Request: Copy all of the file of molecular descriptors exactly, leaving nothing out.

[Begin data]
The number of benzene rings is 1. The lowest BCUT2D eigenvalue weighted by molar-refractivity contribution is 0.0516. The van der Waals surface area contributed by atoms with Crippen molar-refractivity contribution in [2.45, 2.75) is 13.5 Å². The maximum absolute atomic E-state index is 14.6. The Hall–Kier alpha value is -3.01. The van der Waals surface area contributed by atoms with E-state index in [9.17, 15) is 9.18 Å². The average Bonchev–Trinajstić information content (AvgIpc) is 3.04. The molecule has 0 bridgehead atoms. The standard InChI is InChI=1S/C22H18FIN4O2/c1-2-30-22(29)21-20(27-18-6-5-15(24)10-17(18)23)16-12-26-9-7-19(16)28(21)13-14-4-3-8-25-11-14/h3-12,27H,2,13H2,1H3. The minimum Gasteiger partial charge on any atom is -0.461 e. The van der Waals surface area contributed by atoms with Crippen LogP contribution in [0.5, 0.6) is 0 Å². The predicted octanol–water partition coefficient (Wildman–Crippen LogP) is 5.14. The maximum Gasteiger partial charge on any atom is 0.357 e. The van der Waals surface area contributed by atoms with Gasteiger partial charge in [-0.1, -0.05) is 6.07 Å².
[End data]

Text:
The number of benzene rings is 1. The lowest BCUT2D eigenvalue weighted by molar-refractivity contribution is 0.0516. The van der Waals surface area contributed by atoms with Crippen molar-refractivity contribution in [2.45, 2.75) is 13.5 Å². The maximum absolute atomic E-state index is 14.6. The Hall–Kier alpha value is -3.01. The van der Waals surface area contributed by atoms with E-state index in [9.17, 15) is 9.18 Å². The average Bonchev–Trinajstić information content (AvgIpc) is 3.04. The molecule has 0 bridgehead atoms. The standard InChI is InChI=1S/C22H18FIN4O2/c1-2-30-22(29)21-20(27-18-6-5-15(24)10-17(18)23)16-12-26-9-7-19(16)28(21)13-14-4-3-8-25-11-14/h3-12,27H,2,13H2,1H3. The minimum Gasteiger partial charge on any atom is -0.461 e. The van der Waals surface area contributed by atoms with Crippen LogP contribution in [0.5, 0.6) is 0 Å². The predicted octanol–water partition coefficient (Wildman–Crippen LogP) is 5.14. The maximum Gasteiger partial charge on any atom is 0.357 e. The van der Waals surface area contributed by atoms with Gasteiger partial charge in [-0.1, -0.05) is 6.07 Å².